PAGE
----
PLATTEVILLE, Wis. — University of Wisconsin-Platteville is developing an innovation hub that aims to develop additional high-tech jobs across the southwest corner of the state.
Backed by a $1.1 million investment, the Innovation Driving Entrepreneurship Accelerator will open to the public in early 2021, bridging a gap between workforce needs and university resources, including faculty experts, lab space, programming and graduates in the STEM fields.
“It has a huge focus on our community, bringing in people who are innovative in the community and teaching them how to be entrepreneurs and connecting them with university resources,” said Jodi Prosise, a professor of engineering, who will oversee the hub along with Marcia Harr Bailey, a faculty member with UW-P’s business school.
The hub, which will employ at least two staff members and student interns, will offer short courses in app and database development along with training on business plan development, marketing, patent protection and prototype creation.
Entrepreneurs will have opportunities for mentoring, networking and consultation with staff and UW-P faculty. Many services will come at no charge to participants.
Within the IDEA Hub’s first three years of operation, the university intends to spur the creation of 30 new businesses and 55 new jobs across a five-county region.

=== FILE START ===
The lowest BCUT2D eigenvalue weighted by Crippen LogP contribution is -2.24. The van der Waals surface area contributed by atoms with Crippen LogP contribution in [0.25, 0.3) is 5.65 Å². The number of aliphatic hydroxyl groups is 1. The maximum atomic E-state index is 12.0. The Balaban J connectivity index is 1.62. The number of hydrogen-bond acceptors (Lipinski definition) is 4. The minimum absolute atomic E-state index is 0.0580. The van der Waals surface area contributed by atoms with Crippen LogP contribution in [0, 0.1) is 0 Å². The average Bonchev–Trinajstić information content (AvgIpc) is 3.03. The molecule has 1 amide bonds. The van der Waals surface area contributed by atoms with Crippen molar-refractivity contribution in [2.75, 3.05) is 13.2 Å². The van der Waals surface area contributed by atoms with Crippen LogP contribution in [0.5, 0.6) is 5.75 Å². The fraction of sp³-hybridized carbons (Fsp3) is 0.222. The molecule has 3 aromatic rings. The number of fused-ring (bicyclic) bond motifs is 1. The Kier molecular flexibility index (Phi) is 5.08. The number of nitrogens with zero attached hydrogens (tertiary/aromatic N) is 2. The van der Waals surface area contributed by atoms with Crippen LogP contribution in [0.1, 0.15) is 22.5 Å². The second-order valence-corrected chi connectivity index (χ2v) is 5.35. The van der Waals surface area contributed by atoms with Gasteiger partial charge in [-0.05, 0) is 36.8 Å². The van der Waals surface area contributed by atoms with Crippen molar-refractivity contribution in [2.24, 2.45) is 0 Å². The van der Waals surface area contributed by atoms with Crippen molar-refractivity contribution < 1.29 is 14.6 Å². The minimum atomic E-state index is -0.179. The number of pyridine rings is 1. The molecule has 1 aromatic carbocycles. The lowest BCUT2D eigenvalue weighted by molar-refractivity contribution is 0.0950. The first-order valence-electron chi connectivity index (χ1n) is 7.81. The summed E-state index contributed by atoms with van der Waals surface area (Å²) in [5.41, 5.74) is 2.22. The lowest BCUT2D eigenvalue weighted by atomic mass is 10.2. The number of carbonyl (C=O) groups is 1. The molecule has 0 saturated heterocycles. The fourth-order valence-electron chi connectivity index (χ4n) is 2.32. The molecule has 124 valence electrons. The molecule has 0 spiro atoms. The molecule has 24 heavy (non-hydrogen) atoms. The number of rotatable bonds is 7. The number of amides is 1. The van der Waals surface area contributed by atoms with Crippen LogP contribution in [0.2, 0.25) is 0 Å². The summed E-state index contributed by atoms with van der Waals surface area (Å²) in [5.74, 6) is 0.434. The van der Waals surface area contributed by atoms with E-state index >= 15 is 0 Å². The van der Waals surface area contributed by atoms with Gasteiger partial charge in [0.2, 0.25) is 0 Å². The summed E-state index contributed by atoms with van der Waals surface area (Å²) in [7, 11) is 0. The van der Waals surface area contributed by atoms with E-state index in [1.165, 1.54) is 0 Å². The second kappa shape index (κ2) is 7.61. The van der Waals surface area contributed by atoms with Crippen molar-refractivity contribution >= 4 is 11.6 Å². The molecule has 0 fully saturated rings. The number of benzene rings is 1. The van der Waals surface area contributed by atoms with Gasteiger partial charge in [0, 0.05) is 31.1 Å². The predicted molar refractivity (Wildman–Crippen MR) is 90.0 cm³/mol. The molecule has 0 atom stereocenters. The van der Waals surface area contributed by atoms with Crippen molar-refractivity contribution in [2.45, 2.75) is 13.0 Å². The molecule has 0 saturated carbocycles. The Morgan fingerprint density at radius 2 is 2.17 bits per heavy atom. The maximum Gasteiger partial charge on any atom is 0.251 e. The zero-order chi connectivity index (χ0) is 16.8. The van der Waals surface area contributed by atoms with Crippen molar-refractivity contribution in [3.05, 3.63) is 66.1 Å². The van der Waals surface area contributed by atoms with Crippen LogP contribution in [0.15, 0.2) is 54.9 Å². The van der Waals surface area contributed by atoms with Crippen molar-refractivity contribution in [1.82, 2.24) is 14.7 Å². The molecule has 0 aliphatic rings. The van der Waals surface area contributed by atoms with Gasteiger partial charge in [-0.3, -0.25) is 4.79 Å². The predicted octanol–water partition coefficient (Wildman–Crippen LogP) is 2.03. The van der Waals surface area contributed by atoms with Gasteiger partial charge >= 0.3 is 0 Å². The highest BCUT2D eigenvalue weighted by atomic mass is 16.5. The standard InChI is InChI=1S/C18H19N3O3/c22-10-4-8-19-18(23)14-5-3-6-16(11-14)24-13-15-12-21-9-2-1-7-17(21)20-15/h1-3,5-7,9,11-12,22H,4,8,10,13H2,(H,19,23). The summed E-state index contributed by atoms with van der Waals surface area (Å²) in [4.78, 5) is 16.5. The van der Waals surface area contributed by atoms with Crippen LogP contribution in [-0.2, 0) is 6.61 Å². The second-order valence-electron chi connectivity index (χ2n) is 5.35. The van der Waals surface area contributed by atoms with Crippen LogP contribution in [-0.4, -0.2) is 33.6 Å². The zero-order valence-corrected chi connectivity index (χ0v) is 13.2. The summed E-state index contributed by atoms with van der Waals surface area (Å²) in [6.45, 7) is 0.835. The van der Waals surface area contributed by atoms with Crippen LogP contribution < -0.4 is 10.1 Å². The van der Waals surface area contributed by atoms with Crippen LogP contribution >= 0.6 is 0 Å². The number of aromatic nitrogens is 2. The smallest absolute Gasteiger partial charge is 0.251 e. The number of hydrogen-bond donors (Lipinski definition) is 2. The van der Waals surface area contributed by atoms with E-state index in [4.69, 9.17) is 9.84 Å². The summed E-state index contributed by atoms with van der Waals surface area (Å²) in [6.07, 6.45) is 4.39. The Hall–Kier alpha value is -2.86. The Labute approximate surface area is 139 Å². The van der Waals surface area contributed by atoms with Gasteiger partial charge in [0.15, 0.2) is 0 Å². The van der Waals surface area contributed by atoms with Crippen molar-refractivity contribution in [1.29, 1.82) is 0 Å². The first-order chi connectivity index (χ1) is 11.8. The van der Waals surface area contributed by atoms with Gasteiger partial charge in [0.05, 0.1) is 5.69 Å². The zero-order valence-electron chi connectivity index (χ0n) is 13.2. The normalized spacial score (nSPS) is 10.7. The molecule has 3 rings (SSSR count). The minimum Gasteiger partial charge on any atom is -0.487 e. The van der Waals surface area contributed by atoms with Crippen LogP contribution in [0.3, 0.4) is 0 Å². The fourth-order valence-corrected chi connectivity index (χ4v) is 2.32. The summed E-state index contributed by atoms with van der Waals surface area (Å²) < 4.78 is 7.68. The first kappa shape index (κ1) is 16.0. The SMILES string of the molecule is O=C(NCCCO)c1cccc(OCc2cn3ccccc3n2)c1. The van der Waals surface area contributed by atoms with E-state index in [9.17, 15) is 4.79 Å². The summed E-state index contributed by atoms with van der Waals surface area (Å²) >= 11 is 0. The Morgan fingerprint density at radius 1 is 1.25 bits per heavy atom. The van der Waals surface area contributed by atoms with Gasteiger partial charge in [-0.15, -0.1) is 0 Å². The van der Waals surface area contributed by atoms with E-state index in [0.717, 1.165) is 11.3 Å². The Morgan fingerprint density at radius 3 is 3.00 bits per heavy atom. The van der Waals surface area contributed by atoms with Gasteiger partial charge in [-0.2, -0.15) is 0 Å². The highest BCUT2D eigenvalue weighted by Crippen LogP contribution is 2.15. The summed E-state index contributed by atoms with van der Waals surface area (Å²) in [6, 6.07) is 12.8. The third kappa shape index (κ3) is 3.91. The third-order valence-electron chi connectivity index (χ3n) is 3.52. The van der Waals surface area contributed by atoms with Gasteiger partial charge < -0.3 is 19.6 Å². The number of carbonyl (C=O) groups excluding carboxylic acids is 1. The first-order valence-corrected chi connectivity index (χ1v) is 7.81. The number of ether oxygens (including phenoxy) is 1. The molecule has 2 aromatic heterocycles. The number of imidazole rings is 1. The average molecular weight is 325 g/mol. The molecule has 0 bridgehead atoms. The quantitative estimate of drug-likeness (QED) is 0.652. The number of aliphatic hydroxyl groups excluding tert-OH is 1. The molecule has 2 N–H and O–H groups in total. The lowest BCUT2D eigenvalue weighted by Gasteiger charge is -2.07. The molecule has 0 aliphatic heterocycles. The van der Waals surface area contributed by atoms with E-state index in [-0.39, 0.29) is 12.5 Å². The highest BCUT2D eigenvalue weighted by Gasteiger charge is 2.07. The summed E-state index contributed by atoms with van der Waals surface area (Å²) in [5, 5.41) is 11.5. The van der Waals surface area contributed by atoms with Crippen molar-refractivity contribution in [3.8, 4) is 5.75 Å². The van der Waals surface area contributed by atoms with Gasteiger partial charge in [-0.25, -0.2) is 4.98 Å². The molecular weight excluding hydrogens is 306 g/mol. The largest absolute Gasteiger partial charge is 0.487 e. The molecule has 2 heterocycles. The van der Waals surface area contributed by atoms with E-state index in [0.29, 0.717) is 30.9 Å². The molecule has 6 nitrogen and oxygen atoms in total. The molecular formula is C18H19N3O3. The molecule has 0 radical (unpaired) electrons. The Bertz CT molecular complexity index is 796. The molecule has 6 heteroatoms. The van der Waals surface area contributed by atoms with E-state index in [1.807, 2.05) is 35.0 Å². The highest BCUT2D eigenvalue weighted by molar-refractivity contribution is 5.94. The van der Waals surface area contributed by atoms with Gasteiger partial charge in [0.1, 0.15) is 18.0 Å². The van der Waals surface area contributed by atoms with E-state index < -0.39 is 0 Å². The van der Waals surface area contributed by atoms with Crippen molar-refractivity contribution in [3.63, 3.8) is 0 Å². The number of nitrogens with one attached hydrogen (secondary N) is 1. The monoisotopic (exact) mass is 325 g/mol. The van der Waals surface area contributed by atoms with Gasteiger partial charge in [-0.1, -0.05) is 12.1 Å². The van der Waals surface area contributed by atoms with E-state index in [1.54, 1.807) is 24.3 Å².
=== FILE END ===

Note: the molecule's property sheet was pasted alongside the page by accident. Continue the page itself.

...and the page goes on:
To support its efforts, the U.S. Economic Development Administration awarded a grant totaling more than $500,000, which was matched by local partners, including UW-P Foundation, Prosperity Southwest Wisconsin, WiSys and Grant County Economic Development Corp.
Platteville was one of 52 communities to receive federal grants from a pool of nearly 600 applicants.
Southwestern Wisconsin Regional Planning Commission will market the IDEA Hub and recruit entrepreneurs.
“We’ve got independent-minded people who are inherent problem solvers. We are hoping to find those folks who have an idea and interest and support them,” said Executive Director Troy Maggied. “There have been resources available, but the university is going to bring strong coordination both on and off campus to this effort.”
A campus survey found that 50% of UW-P students desire to remain in the region after graduation but believe a lack of job opportunities would require them to depart to secure employment.
University leaders believe that recent graduates also represent a ready supply of entrepreneurs if given support and opportunities.
The IDEA Hub will not reproduce services already offered by Platteville Business Incubator, which initially will house the hub until it secures its own space, according to Executive Director Kate Koziol.
“I see great synergy between the two,” she said.